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If i construct a binary search tree adding the following values in order:

 10, 7, 16, 12, 5, 11, 2, 20, 1, 14

I get a tree of height 5. Is there a method (other than trial and error) that I can use to determine an ordering of the integers that would create a tree of height 4?

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1  
You need the Balancing Binary Tree –  ie. May 11 '12 at 11:17
1  
possible duplicate of Balancing a Binary Tree (AVL) –  Flexo May 11 '12 at 11:18
4  
I am not looking to construct a balanced tree as such, more determine an ordering of the integers that would get a height of 4. –  Tobi3 May 11 '12 at 11:30

2 Answers 2

up vote 2 down vote accepted

I haven't thought this through completely, but one way of getting a tree of specific depth is to sort your elements before inserting them: i.e. sorting then inserting N elements into a binary search tree will produce a tree of depth N.

You might be able to:

  1. Sort your elements
  2. Insert a specific K=4 of them to produce a tree of depth K
  3. Insert the remaining elements in such a way that the tree doesn't get deeper.

(Of course, choosing which K elements to start with and a strategy for inserting the remaining elements is the tricky part -- but maybe this would be a start?)


Edit: I think a general solution is possible, assuming K is big enough. How about this:

  1. Given 10, 7, 16, 12, 5, 11, 2, 20, 1, 14
  2. Sort your elements: 1, 2, 5, 7, 10, 11, 12, 14, 16, 20
  3. Insert the last K=4 elements, then the last K-1, then K-2, and so on, down to 1.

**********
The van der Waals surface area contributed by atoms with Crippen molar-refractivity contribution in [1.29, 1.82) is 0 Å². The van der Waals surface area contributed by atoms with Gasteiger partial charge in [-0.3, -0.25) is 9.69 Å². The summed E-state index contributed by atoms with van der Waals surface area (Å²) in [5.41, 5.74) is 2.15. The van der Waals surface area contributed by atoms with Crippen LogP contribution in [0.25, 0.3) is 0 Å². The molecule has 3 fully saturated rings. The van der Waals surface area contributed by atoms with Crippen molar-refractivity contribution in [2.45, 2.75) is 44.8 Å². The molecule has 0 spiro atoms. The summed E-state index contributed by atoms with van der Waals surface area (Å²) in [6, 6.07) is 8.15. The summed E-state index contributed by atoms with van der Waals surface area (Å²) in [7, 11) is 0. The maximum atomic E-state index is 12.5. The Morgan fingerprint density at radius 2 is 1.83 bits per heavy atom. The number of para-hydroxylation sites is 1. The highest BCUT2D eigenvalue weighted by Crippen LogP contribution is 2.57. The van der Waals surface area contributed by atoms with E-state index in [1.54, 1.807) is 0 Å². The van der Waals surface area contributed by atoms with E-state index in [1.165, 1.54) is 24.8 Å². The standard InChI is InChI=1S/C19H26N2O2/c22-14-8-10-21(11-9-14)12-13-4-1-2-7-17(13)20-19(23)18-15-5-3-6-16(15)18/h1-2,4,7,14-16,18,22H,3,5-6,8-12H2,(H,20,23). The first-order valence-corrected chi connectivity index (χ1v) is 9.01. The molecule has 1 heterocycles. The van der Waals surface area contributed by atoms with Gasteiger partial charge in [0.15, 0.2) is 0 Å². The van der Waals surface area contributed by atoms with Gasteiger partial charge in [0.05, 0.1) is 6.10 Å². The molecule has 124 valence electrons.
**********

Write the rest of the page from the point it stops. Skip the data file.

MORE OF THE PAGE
For example, after sorting and inserting the last 4:

12
  \
   14
     \
      16
        \
         20

...then after inserting the last 3:

  12
 /  \
7    14
 \     \
  10    16
    \     \
     11    20

...then after the last 2:

    12
   /  \
  7    14
 / \     \
2   10    16
 \    \     \
  5    11    20

...and finally, after inserting the last element:

      12
     /  \
    7    14
   / \     \
  2   10    16
 / \    \     \
1   5    11    20

...you're left with a BST of height K=4.

Note that this approach will only work when K is big enough -- specifically, when K(K+1)/2 >= N.

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Where do you get the 18 in the binary tree? –  Phpdevpad May 11 '12 at 18:28
    
@Chibox: sorry, typo. Should be fixed now. –  Nate Kohl May 11 '12 at 18:33
    
I don't think your method works on all cases. Say we have a tree with the numbers 1-7. If we use your method we insert 5,6,7 then 3,4 then 2, then 1. The final result is a tree of height 4 with 5 as the root node. However, its possible to arrange 7 nodes as a perfectly balanced binary tree with height 3, if we use 4 as the root node. –  hugomg May 11 '12 at 21:35
    
@missingno: true, this approach only works when K is big enough. I've updated the answer. –  Nate Kohl May 12 '12 at 10:21
    
@NateKohl: No, your approach will always have a counter example. The example I gave of a perfectly filled tre with 2^h - 1 elements extends to all h as well. We know that there is only one way to have this dense tree to stay balanced and in order to do that you need the larger half of the elements to include the root node and the (densily packed) right subtree. If you insert them in order like you suggested you end up with just a spine and it will not be enough. –  hugomg May 12 '12 at 21:45

Yes, you can first construct a perfectly balanced tree and you can then output the nodes in a way that has the parent nodes being printed before their children.

To create a perfectly balanced tree, just sort the numbers and then use recursive binary divisions to build a tree.


For example, in your case we would sort the numbers

 1 2 5 7 10 11 12 14 16 20

and then build a balanced tree from them (take the middle number as the root and repeat this process recursively)

            11
     5            14
 1     7       12    16
   2     10             20

We can now use a preorder traversal or a breadth-first traversal to print the nodes in an order you want (as long as we output the parent nodes before the children we will be fine).

11 5 14 1 7 12 16 2 10 20
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